“Slowly I Turned”: Day Jobs and Interruptions

No question about it—my day job provides the biggest hindrance to my writing. The job and I are deeply unsuited for one another. One reason: I can never find any time to myself. I’m an introvert in the extreme. People drain the energy right out of me. I need to withdraw in order to regain equilibrium. However, in a building meant to hold about 2000 people but containing upwards of 2300 at any given moment, there’s nowhere to hide. See the problem?

I’ll admit that it is a bit of a strain. I’ve tried to develop ways to circumvent this. I usually try to do story planning as a coping mechanism when I’m under stress. but every time I take out my notebook on my lunch break, someone absolutely must speak to me that moment. I have contemplated making a sign that says, Literary Therapy In Progress; Do Not Disturb. But since only a rare few actually read signs, I’m sure it wouldn’t do any good. I can withdraw to the farthest corner of the staff lunchroom, build a little barricade of my insulated lunch carrier and the canvas shopping bag in which I brought it, and hunch down so that my nose is mere inches away from where pen meets paper—and wouldn’t you know, somebody will still drag a chair beside me and strike up a conversation, as if I’m just biding my time until I have someone to talk to me. I even push the extra chairs to farther tables when I arrive, but to no avail. There isn’t a moment’s peace, and it wears at me. The stress then eats away at my creativity, so that even when I go home after work, more often than not, my nerves are too raw to do much of anything.

I gave up this week. I brought a book to read, a book that I have read a few times before and have enjoyed. That way, when I am interrupted, I can put it down whenever I must, without worrying about losing my place in the story by the time each visitor has moved along. My reasoning was that, if I can’t exercise my imagination one way, I might as well feed it a little in another way. How well is that working, you may ask? Yesterday I managed to read one short paragraph… in forty-five minutes. (For comparison, I usually manage approximately a hundred pages in an hour when left to myself.) So you might say it isn’t working out very well at all.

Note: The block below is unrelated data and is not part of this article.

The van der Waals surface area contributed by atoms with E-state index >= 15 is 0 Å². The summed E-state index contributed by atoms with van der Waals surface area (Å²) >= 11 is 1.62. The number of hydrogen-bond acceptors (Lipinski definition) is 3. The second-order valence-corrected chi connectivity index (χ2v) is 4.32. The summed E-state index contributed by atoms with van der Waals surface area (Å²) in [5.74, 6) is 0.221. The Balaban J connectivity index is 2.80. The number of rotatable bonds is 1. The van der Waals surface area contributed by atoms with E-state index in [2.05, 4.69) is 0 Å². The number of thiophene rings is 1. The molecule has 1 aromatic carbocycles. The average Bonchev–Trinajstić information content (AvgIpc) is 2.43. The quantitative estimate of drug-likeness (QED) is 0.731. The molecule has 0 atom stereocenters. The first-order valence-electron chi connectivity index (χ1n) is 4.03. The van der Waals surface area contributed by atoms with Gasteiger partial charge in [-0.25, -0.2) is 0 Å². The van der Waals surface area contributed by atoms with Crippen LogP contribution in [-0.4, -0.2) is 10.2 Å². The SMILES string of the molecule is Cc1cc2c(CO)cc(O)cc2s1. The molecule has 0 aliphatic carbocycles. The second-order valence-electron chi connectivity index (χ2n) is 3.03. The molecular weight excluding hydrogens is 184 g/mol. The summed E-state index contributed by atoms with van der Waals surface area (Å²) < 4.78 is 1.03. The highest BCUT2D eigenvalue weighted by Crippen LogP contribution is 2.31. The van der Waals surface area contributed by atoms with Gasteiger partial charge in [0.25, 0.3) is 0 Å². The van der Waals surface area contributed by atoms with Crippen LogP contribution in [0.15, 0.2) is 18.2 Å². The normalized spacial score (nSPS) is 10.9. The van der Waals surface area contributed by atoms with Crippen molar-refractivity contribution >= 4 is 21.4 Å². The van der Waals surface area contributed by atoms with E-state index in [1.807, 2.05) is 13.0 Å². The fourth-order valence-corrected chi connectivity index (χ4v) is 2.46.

Today I even gave that up. I ate my lunch, just waiting for the first person to come swooping down. That first person was an older gentleman, whom I’ll call Henry. I do like Henry. When I call him a gentleman, I mean it in a very literal sense. Henry is one of the gentlest people I know. I have never known him to be cross with another person. He’s an upstanding, giving, hard-working man who has a colorful personal history and a wealth of anecdotes and trivia about nearly everything. He knows just about everybody, it seems, either first- or second-hand. I see him in the hallways often, or passing through my office, or in the lunch room. I asked him how he was. He answered a little atypically, mentioning some troubles with his legs. This reminded me that, some weeks ago, I had heard that Henry had been through a rough patch with his health. I had never learned what the doctors had told him, so today I asked.

A form of progressive dementia—that was Henry’s diagnosis. Of course he’s afraid. I saw it in his face when he talked about it in a low, quiet voice. He’s retiring this year, because he doesn’t know how long he has before it incapacitates his judgment. But Henry is a fighter. He isn’t the type to creep away, cowed, into the shadows. He’s already making plans for his newly-revised future: where he will live when he can no longer care for himself, how he will bequeath his property.

We talked for most of my lunch break. Not just about the diagnosis, no. Henry didn’t want to dwell on it, and I didn’t want to pry deep enough to hurt him. But thanks to him, I have changed my own diagnosis. I was always, still am, and always will be an introvert. That’s a certainty. What Henry changed for me today was simply this: he reminded me that stories come from people. I’ll always feel swamped by the overabundance of superficial connections I must make and break over the course of a day in the office, but I never want to lose sight of people like Henry. I don’t want to mistake slick customer service transactions for real human contact. If I do, I’ll always want to hide from it. If I hide from people, my imagination will slowly grow more and more anemic, and my stories will be empty shells, mere forms with no substance.

“Slowly I Turned” : The Introduction

Long story short: one day when I was visiting my sister’s house, I came into the living room to find her watching I Love Lucy. That specific episode featured a version of the classic burlesque sketch “Slowly I Turned.” At once I thought, “This is perfect!” I had been looking around for a motif strong enough to carry a new blog. Really, this is perfect. I can easily see myself as a broken-down bum who stops every stranger to pour out the story of how some interloper stole away my true love. In a way, that’s what I plan to do here. You, my reader, get to play the role of the kind-faced stranger. I promise: no cream pies, no seltzer bottle. It’s my intention to hunt down everything that hinders me as a writer, seize it by the throat, and shake it until it’s no longer a hindrance. Sounds like fun, doesn’t it? Well, it does to me. You can judge for yourself.

“Slowly I Turned” Archives Opened!

Approximately once a week, on each day of the month which happens to be a multiple of seven, the previous installment of “Slowly I Turned”: Writer vs ‘Real World’ will be deposited here from In time, we may well end up migrating all the content from that site to this. We shall see. At any rate, welcome to!